Citing Marx' critique on how time is commodified for value, labor and natural resources.

  11. Jun 2018
    1. Recent research on the actual work involved in putting technologies into usehighlights the mundane forms of inventive yet taken for granted labor, hidden in thebackground, that are necessary to the success of complex sociotechnical arrangements.
    1. People have come to believe that they, their jobs, their communities, and the social contract that binds them to work and place and each other are under threat. And they’re not wrong.

      I have a lot of criticisms of the self-occupation link. But this is really interesting connecting self-occupation-community-social contract.

  12. Oct 2017
    1. the slow collapse of public health and education, resurgent child poverty, the epidemic of loneliness, the collapse of ecosystems

      It is the same as what we learnt before from British economy history. Under the rule of Mrs. Thatcher, through the destruction of labor movement and opening foreign competition to weak the forces of global trade. Inducing the heavy industry system, the large state-owned enterprises carry out radical privatization reform and other measures to complete the transformation of economic structure, So that the British from a traditional heavy industrial countries, into a service-oriented emerging economies. Mrs. Thatcher has focused on weakening public spending such as education, health care and social welfare, and she claims to "turn Britain from a society of interdependence to a self-sustaining society." Under her leadership, Britain has gradually become a country with relatively cheap labor and flexible labor. However, as it shows today, British people are facing an unreasonable high retirement age and suffering from dramatic social classes gap.

  13. Jul 2017
    1. Today’s American youth are entering a labor market strikingly different from earlier generations. Over the last decade, global economic integration and the collapse of the Soviet Union have led to what economist Richard Freeman (2008) has called a “dou-bling” of the global labor market, from a pool of 1.46 to 2.93 billion. This has created a chronic shortage of jobs relative to those who seek them. The economic downturn that resulted from the 2007 financial panic has worsened this shortfall (see Figures 1 and 2).2

      And the shortage of jobs will only increase with more automation.

    1. he labour power of a class of landless labourers -the proletariat

      This better defines the division of labors. People are divided by classes based on the number of properties they own.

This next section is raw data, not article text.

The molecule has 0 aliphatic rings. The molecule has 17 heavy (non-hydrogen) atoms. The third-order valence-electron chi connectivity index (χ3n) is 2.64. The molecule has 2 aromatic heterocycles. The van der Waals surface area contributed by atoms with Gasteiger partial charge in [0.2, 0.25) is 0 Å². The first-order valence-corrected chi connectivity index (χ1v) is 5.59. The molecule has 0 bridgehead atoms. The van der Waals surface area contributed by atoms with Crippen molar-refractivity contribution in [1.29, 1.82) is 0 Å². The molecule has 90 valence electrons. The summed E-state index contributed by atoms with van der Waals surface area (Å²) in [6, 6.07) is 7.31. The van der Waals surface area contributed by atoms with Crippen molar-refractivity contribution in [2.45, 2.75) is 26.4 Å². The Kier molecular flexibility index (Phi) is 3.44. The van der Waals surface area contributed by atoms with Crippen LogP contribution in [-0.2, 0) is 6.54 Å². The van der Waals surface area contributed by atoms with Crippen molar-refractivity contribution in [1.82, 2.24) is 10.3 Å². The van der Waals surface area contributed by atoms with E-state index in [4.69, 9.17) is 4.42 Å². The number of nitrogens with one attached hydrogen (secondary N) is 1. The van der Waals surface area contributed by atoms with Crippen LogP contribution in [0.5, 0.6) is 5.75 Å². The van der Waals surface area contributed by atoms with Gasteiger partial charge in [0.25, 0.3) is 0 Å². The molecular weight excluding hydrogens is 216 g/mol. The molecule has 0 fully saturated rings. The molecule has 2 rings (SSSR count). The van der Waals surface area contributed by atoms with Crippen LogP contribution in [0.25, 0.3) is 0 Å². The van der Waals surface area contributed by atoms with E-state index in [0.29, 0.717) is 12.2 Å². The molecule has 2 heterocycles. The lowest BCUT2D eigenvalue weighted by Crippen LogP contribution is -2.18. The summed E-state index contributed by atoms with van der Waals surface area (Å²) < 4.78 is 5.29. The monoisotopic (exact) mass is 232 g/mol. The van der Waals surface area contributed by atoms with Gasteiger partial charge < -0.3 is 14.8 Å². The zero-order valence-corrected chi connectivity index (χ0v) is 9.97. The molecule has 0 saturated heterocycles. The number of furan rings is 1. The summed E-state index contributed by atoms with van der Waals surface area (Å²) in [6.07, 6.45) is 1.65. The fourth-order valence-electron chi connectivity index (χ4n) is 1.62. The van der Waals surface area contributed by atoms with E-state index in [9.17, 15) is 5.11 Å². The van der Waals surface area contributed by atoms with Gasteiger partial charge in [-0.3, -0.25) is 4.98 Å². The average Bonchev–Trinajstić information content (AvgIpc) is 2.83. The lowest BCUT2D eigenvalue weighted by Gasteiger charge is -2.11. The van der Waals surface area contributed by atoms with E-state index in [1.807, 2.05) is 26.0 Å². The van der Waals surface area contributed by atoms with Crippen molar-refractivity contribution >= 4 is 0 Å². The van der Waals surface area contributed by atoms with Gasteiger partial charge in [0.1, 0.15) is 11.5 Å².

2. All non-communist modes have in common the production of goods by means of the domination and exploitation of one class by anot

      This establishes the division of labor, since there's always the dominant class and the subordinate class in society. One class force exploitation on another class.

    3. divisionoflabour

      The distribution of peoples' labor in the productive process. Organization depends on tasks, skill sets of laborers, and available means of production.

    1. Division of Labor

      This is a key component of capitalism that is unfavorable. Marx thinks this makes people estranged from the products they create and estranged from the process of production, thus causing the workers to no longer feeling associated with their labor. This also causes people to be less skilled, and not able to create whole products which thus makes them dependent on others. This can be connected as a mechanism of social control.

  14. Apr 2017
  15. Feb 2017
    1. geographical mobility in America has been on the decline for three decades

      How much of this decline is due to an increase in the numbers of remote workers?

    1. For a boss to fire a worker is at most a minor inconvenience; for a worker to lose a job is a disaster. The Holmes-Rahe Stress Scale, a measure of the comparative stress level of different life events, puts being fired at 47 units, worse than the death of a close friend and nearly as bad as a jail term. Tellingly, “firing one of your employees” failed to make the scale.

      Because of State labor laws, stupid. They make it hard to change jobs, hard to fire workers and hence hard to hire workers. In a libertarian world this would in principle be much smoother.

    2. Once the employee is hired, the boss may ask on a moment’s notice that she work a half hour longer or else she’s fired, and she may not dare to even complain. On the other hand, if she were to so much as ask to be allowed to start work thirty minutes later to get more sleep or else she’ll quit, she might well be laughed out of the company. A boss may, and very often does, yell at an employee who has made a minor mistake, telling her how stupid and worthless she is, but rarely could an employee get away with even politely mentioning the mistake of a boss, even if it is many times as unforgivable.

      Here and after the author treats as a libertarian problem what happens today under the rule of the State labor laws.